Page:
The April 14th Illinois Production Cost Report reported average fertilizer prices in Illinois as $797 per ton for anhydrous ammonia, $687 per ton for DAP, and $598 per ton for potash. Throughout 2011, fertilizer prices have increased at a gradual rate. Anhydrous ammonia increased $20 per ton, DAP increased $15 per ton, and potash increased $33 per ton so far this year.
Much larger increases occurred during the last half of 2010. From August 5th to year-end 2010, anhydrous ammonia price increased from $549 to $777 per ton, an increase of $228 per ton. DAP increased from $509 to $672 per ton, an increase of $163 per ton. Potash increased from $488 to $565 per ton at the beginning of the year, an increase of $77 per ton.
Fertilizer price increases have occurred at the same time that corn and soybean prices increased. Several explanations exist for the simultaneous increases. Commodity price increases lead to more row crop acres and increasing fertilizer use, thereby causing fertilizer price increases. Higher commodity prices also suggest an increased ability of farmers to pay for inputs, potentially leading to higher input prices.
Higher fertilizer prices lead to higher per acre fertilizer costs. Application rates of 180 pounds per acre of anhydrous ammonia, 170 pounds of DAP, and 85 pounds of potash will meet the needs of many high producing corn fields. Using these rates, corn fertilizer costs were $113 per acre if all fertilizer in August 2010. Fertilizer purchases at the beginning of 2011 resulted in a $151 per acre, an increase of $38 per acre over August costs. April 14th purchases of all fertilizer resulted in a $155 cost per acre, $4 higher than beginning of year costs. Farmers will have different costs from those above because most farmers do not purchase all fertilizer on a single date.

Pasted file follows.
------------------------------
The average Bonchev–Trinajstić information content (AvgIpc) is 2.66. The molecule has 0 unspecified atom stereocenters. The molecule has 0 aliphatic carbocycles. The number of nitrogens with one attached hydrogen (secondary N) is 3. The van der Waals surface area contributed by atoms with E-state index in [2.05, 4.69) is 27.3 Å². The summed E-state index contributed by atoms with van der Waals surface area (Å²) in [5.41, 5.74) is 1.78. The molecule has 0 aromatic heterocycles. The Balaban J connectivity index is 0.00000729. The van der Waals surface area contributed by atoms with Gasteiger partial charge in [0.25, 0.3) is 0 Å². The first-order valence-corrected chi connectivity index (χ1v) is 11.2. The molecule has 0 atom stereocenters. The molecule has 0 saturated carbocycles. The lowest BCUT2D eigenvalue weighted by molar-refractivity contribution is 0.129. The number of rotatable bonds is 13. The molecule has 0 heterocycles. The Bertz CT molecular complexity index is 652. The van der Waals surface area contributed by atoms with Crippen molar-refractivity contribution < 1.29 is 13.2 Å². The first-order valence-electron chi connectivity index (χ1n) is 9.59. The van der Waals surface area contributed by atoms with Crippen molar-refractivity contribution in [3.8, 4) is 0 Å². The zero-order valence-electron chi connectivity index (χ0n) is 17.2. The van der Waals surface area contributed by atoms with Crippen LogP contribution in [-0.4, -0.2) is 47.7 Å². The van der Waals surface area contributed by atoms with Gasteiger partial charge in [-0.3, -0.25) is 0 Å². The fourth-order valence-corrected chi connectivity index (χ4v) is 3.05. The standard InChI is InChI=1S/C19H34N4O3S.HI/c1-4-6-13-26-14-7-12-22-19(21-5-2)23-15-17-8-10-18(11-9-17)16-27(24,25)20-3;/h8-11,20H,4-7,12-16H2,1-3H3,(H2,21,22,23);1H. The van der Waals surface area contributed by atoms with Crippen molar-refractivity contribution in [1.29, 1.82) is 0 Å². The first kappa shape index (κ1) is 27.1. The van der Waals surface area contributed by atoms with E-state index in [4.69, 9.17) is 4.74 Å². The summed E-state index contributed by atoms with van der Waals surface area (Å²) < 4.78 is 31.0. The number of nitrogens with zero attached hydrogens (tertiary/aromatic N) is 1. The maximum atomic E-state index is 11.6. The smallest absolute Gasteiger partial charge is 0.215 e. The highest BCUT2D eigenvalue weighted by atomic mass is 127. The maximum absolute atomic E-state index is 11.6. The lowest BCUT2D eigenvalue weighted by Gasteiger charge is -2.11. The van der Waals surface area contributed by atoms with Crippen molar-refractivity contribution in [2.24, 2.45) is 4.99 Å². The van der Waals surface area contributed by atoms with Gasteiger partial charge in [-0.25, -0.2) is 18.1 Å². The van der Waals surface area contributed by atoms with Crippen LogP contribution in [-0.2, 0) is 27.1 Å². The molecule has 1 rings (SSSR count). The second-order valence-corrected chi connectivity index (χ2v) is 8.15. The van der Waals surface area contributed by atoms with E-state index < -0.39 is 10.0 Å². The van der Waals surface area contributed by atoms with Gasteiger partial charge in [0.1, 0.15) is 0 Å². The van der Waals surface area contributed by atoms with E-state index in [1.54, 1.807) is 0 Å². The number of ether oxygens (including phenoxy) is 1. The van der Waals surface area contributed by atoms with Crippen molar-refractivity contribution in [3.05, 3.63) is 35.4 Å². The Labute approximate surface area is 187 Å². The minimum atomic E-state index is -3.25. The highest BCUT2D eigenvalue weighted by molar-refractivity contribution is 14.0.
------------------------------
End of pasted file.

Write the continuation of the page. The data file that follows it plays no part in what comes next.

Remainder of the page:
For soybeans, 100 pounds of DAP and 120 pounds of potash will provide the nutrient needs of many high producing fields. Using these rates, soybean fertilizer costs were $55 per acre in August 2010. First of the year purchases yielded a $68 per acre cost, an increase of $13 per acre from summer costs. April 14th purchases of all fertilizer resulted in a $70 cost per acre, $2 higher than beginning of year costs.
Because of nitrogen fertilizer price increases, corn fertilizer costs rose faster than soybean costs. Per acre corn minus soybean fertilizer costs were $58 per acre on August 2010, $83 per acre at the beginning of 2011, and $85 on April 14th, 2011. These increases reduce corn returns relative to soybean returns. Obviously price changes also play a role in return comparisons between corn and soybeans.
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